I beg to move, That this House doth agree with the Lords in the said Amendment.
Perhaps I should explain very briefly the sense of the Amendments to my Bill which were made in another place. The object of the of the Bill, as hon. Members will know, is to make it clear on the face of the Statute that pecuniary interests which are remote or insignificant are not covered by Sections 76 and 123 of the Local Government Act, 1933, and the related provisions of the London Government Act, 1939.
An interest which for this purpose is remote or insignificant is one which nobody would think likely to influence the judgment of someone having the interest when dealing with the matter from which the interest arises. As it was originally drawn, the definition of a remote or insignificant interest in Clause 1 and Clause 2 of my Bill was one which
… is so remote or insignificant that it cannot reasonably be regarded as likely to influence him..
or, indeed, her in this context; that is, to influence the member or officer concerned.
But it was pointed out during the Committee proceedings in this House that this amounted to a subjective test: in other words, that a court could decide whether or not a particular interest was remote or insignificant only by reference to the means of the councillor or official in question. It would follow that a particular quantifiable interest might be held to be insignificant to one man and not to another. It was generally agreed that this was not in accordance with the normal operation of the criminal law; and two simple Amendments were put down and accepted in another place. Their effect is to provide an objective test for the remoteness or insignificance of the interest by relating it not to the member or officer concerned in particular but to any member or officer. The court would, therefore, have to consider the nature of the interest itself and whether this was such as to be likely to influence any member or officer, whatever his personal circumstances.
I think that these Amendments improve my Bill and I think that they may even be generally accepted. I hope that the Bill, in which my own interest, although not pecuniary, has nevertheless been neither remote nor insignificant, may now be allowed to complete its progress.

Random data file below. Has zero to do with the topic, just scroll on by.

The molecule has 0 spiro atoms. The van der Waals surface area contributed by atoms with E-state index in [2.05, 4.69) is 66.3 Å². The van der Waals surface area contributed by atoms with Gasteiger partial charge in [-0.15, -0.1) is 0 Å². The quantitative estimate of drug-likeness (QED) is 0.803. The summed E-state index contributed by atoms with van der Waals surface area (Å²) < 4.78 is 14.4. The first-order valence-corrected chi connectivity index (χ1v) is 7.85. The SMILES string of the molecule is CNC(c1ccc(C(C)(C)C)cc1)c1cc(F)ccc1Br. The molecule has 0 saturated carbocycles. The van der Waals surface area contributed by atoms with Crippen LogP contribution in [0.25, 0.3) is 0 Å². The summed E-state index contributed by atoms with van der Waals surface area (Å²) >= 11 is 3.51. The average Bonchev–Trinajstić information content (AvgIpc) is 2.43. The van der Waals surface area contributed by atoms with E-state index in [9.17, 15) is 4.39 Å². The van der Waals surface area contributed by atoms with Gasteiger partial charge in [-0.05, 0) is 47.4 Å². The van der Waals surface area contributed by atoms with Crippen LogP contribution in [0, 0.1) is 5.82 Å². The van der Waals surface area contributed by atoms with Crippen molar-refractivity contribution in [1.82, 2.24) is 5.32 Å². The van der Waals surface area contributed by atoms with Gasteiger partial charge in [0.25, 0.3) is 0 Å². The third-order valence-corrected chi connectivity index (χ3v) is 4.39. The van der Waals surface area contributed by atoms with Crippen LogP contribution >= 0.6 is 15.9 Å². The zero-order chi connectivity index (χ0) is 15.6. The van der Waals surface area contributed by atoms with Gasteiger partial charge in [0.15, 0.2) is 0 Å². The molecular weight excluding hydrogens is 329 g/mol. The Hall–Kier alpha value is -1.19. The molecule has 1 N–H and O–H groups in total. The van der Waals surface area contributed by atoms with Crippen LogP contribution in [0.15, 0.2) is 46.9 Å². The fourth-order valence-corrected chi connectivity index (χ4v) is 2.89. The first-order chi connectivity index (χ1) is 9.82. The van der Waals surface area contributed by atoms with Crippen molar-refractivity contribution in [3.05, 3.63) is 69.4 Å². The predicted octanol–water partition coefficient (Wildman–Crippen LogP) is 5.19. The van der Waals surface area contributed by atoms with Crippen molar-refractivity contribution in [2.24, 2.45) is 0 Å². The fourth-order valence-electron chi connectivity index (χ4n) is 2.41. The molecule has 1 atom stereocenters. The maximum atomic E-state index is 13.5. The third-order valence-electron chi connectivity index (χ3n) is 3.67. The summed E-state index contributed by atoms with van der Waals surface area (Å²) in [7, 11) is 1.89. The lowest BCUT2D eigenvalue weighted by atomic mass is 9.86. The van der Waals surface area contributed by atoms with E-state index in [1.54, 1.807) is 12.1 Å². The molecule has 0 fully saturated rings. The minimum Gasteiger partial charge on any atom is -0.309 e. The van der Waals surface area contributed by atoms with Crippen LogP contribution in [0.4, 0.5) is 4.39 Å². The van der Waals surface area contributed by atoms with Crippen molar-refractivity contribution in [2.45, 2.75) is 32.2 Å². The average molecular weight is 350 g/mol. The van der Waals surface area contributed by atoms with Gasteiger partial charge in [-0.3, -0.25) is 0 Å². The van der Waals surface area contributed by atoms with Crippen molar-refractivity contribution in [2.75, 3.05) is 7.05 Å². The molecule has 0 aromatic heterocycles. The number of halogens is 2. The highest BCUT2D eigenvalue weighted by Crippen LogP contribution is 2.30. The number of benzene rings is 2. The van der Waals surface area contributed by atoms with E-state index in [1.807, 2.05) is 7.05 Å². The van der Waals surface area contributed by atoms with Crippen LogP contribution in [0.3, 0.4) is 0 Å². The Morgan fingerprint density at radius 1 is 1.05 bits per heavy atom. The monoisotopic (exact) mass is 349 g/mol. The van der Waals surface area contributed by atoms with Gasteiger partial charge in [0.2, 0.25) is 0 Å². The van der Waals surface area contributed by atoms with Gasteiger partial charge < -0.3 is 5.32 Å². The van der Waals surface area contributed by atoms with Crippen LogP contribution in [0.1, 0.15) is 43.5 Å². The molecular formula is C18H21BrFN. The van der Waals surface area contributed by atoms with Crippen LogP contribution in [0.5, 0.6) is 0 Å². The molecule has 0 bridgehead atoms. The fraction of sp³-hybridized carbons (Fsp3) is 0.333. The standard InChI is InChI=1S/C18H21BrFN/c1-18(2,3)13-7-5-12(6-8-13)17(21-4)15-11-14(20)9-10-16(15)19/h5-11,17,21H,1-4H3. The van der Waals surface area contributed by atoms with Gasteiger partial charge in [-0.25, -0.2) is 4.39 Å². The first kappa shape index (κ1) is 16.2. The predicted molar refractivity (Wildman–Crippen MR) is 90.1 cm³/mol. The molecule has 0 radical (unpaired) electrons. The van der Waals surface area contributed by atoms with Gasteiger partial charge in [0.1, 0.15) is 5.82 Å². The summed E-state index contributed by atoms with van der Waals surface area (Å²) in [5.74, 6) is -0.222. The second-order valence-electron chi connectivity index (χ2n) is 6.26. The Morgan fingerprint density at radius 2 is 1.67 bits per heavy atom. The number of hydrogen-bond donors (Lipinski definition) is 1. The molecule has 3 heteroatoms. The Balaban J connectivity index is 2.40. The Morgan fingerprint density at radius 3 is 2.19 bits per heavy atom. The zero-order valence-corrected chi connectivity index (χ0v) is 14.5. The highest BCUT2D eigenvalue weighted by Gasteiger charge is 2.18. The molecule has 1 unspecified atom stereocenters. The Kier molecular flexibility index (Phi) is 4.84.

Even at this late hour, perhaps I may just add this. The present Parliament is drawing to its close and I am one of many who will not be offering themselves for re-election. Somewhat late in life and somewhat unexpectedly, I have served 15 years on the Essex County Council and upwards of 15 years in this honourable House. This is both short and humble service compared with that of many others, but it is still sufficiently long for me to appreciate and realise how many people there are, many of them behind the scenes, who do so much for us.
May I conclude by saying what a great experience and privilege it has been to serve in local and central Government and how genuinely grateful I am to all those whom I have especially in mind at this moment?
On the substance of the matter, I would only say that an objective test is obviously preferable. I think that it was in the 14th century that the Chief Justice said that the mind of a man is not triable but that the devil alone knew "what he wotteth."
I feel that I speak for many more right hon. and hon. Members on this side of the House than are here today when I say that the absence of the hon. Member for Chelmsford (Sir H. Ashton) will be much regretted in this place, as I am sure that it will be in Essex County Council as well. If it is news to the hon. Gentleman, I should like to tell him that few people are more respected among his political opponents than he is.